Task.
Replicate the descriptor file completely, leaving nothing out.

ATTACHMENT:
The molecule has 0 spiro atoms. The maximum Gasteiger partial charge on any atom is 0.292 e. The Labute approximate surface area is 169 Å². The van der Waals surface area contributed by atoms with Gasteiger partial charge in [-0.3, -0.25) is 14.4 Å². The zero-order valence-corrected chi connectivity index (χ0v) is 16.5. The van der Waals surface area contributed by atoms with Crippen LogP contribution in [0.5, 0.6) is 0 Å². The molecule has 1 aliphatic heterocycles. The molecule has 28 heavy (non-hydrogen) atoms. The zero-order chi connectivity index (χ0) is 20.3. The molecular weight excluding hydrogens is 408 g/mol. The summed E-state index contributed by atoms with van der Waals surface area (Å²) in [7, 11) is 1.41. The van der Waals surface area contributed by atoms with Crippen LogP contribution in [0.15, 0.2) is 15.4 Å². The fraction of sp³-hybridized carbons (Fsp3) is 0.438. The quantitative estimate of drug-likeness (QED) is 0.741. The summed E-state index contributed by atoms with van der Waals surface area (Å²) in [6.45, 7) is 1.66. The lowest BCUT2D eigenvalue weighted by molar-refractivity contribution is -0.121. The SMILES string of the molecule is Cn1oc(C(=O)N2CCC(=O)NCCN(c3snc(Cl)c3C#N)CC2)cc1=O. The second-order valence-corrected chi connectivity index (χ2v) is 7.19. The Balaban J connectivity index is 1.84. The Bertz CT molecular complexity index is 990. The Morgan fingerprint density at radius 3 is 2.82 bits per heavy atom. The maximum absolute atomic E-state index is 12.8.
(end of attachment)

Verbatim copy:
The molecule has 0 spiro atoms. The maximum Gasteiger partial charge on any atom is 0.292 e. The Labute approximate surface area is 169 Å². The van der Waals surface area contributed by atoms with Gasteiger partial charge in [-0.3, -0.25) is 14.4 Å². The zero-order valence-corrected chi connectivity index (χ0v) is 16.5. The van der Waals surface area contributed by atoms with Crippen LogP contribution in [0.5, 0.6) is 0 Å². The molecule has 1 aliphatic heterocycles. The molecule has 28 heavy (non-hydrogen) atoms. The zero-order chi connectivity index (χ0) is 20.3. The molecular weight excluding hydrogens is 408 g/mol. The summed E-state index contributed by atoms with van der Waals surface area (Å²) in [7, 11) is 1.41. The van der Waals surface area contributed by atoms with Crippen LogP contribution in [0.15, 0.2) is 15.4 Å². The fraction of sp³-hybridized carbons (Fsp3) is 0.438. The quantitative estimate of drug-likeness (QED) is 0.741. The summed E-state index contributed by atoms with van der Waals surface area (Å²) in [6.45, 7) is 1.66. The lowest BCUT2D eigenvalue weighted by molar-refractivity contribution is -0.121. The SMILES string of the molecule is Cn1oc(C(=O)N2CCC(=O)NCCN(c3snc(Cl)c3C#N)CC2)cc1=O. The second-order valence-corrected chi connectivity index (χ2v) is 7.19. The Balaban J connectivity index is 1.84. The Bertz CT molecular complexity index is 990. The Morgan fingerprint density at radius 3 is 2.82 bits per heavy atom. The maximum absolute atomic E-state index is 12.8.